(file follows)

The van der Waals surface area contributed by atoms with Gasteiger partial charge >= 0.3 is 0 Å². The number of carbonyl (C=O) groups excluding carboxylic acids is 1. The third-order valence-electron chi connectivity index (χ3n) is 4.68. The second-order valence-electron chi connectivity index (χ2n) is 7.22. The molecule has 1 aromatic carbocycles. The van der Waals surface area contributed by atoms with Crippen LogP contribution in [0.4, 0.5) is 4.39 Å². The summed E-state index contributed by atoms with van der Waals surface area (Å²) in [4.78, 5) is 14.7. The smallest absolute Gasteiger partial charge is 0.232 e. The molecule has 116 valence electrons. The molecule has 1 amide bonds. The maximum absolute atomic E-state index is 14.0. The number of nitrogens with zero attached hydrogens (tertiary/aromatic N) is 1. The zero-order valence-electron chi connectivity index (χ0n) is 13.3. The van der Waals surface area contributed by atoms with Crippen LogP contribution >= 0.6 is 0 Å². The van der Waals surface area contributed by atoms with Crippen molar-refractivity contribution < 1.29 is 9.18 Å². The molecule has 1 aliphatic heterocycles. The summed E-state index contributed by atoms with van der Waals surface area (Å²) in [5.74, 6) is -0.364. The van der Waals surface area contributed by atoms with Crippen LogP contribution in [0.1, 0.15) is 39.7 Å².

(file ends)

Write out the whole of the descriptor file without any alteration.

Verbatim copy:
The van der Waals surface area contributed by atoms with Gasteiger partial charge >= 0.3 is 0 Å². The number of carbonyl (C=O) groups excluding carboxylic acids is 1. The third-order valence-electron chi connectivity index (χ3n) is 4.68. The second-order valence-electron chi connectivity index (χ2n) is 7.22. The molecule has 1 aromatic carbocycles. The van der Waals surface area contributed by atoms with Crippen LogP contribution in [0.4, 0.5) is 4.39 Å². The summed E-state index contributed by atoms with van der Waals surface area (Å²) in [4.78, 5) is 14.7. The smallest absolute Gasteiger partial charge is 0.232 e. The molecule has 116 valence electrons. The molecule has 1 amide bonds. The maximum absolute atomic E-state index is 14.0. The number of nitrogens with zero attached hydrogens (tertiary/aromatic N) is 1. The zero-order valence-electron chi connectivity index (χ0n) is 13.3. The van der Waals surface area contributed by atoms with Crippen LogP contribution >= 0.6 is 0 Å². The van der Waals surface area contributed by atoms with Crippen molar-refractivity contribution < 1.29 is 9.18 Å². The molecule has 1 aliphatic heterocycles. The summed E-state index contributed by atoms with van der Waals surface area (Å²) in [5.74, 6) is -0.364. The van der Waals surface area contributed by atoms with Crippen LogP contribution in [0.1, 0.15) is 39.7 Å².